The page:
International standards for Singapore schools with new environmental education programme
“The awareness and concern for our planet must be cultivated from young. Schools, with their environment already established for learning, are fertile ground for us to spread the word on environmental sustainability. With the holistic Eco-Schools Programme, schools can now go one step further and engage their students right from the start with action-oriented learning. Making the environment a priority in the school’s agenda will go a long way in growing a generation of environmentally responsible citizens empowered to make informed choices, in support of a low carbon future,” said Elaine Tan, CEO, WWF-Singapore.
Through a simple but established seven-step process, the Eco-Schools Programme will prompt participating schools to enhance their school-based curriculum and activities for environmental education, by focusing on specific themes – climate change, nature and biodiversity, waste, schools grounds, energy and water – and involving a wide range of stakeholders, from teachers to students and even their parents, in the implementation of the programme. Schools that successfully implement the programme and continuously improve their environmental performance are then awarded the internationally-recognised Green Flag status, putting them on the global map of schools that have achieved high standards in eco-practices in their immediate environment.
The Eco-Schools Programme has also drawn the support of like-minded organisations and corporates – IKEA and The Silent Foundation will be funding the programme in Singapore.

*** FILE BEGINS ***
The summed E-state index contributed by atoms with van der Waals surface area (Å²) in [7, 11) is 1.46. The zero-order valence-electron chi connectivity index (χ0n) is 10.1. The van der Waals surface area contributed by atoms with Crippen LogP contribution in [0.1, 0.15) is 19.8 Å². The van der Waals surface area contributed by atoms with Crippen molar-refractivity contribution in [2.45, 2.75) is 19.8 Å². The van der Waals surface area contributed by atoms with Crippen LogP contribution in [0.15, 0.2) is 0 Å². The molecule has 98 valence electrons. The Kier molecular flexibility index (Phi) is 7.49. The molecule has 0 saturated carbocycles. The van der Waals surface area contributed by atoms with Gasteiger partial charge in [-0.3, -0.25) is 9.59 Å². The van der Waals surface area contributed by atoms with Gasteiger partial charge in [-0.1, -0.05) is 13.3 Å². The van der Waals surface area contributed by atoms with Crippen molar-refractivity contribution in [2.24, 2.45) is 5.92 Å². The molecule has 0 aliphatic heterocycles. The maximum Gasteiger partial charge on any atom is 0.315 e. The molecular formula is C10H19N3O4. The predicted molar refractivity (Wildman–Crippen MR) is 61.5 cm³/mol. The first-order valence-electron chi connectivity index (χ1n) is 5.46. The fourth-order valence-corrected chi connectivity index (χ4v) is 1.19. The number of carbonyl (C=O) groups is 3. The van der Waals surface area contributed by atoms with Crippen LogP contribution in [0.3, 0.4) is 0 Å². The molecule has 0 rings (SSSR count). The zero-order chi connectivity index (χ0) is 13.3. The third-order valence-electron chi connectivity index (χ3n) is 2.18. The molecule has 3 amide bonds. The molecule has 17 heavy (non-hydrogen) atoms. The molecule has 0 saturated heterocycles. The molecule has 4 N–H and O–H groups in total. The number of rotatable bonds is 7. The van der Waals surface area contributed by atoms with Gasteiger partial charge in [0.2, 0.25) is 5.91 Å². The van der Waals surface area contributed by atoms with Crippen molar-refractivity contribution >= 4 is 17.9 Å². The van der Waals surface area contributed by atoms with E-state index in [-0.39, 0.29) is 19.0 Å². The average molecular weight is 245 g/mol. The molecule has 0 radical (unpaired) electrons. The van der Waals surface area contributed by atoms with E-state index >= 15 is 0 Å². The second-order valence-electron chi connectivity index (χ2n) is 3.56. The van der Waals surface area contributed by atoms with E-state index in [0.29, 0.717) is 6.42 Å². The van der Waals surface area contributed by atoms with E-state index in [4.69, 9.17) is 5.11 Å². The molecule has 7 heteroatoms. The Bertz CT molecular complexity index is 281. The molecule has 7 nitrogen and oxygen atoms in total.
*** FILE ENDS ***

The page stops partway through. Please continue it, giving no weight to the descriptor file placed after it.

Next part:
“The IKEA vision is to create a better every day life for the many people and a better life includes living more sustainably. We share a common goal with WWF towards building a generation of consumers empowered to make informed and responsible choices for an environmentally sustainable future. Hence, IKEA has pledged to donate S$200,000 from the cost savings of eliminating disposable plastic bags in our stores, to fund this meaningful Eco-Schools Programme, with the hope of cultivating responsible citizenship in the young,” said Marcus Tay, Sustainability Manager, IKEA Singapore.
"We are delighted to have the opportunity to partner WWF Singapore. The Eco-Schools Programme gives students a platform to take active steps to push for greater change in environmental practices not just in schools, but also in the community." said Teng Ngiek Lian, Founder, The Silent Foundation.
The Eco-Schools Programme will be piloted with eight primary and secondary schools in Singapore this year, then expanded to the rest of the school community in 2014. Interested schools can contact WWF at firstname.lastname@example.org for futher details.
Mayor of South West District, Dr. Amy Khor said, “We are happy to take part in the pilot phase of the Eco-Schools Programme, an internationally-recognised programme with WWF-Singapore, to further promote and build capabilities for environmental initiatives among our schools and students. Emphasising student leadership and community outreach, the programme will reach out to six schools in our district, who have consistently achieved top environmental district awards – Green Schools Sustained Achievement Awards. Through the programme, we hope to help our Green Schools achieve a higher standard in environmental education and further empower our students to do their part to conserve, protect and make the South West a better place for all.”
Annex A: Factsheet on Eco-Schools
About World Wide Fund for Nature SingaporeWWF – World Wide Fund for Nature is the world’s largest and most respected independent conservation organizations, with almost five million supporters and a global network active in more than 100 countries. WWF’s mission is to stop the degradation of the planet’s natural environment and to build a future in which humans live in harmony with nature, by conserving the world’s biological diversity, ensuring that the use of renewable natural resources is sustainable, and promoting the reduction of pollution and wasteful consumption. wwf.sg
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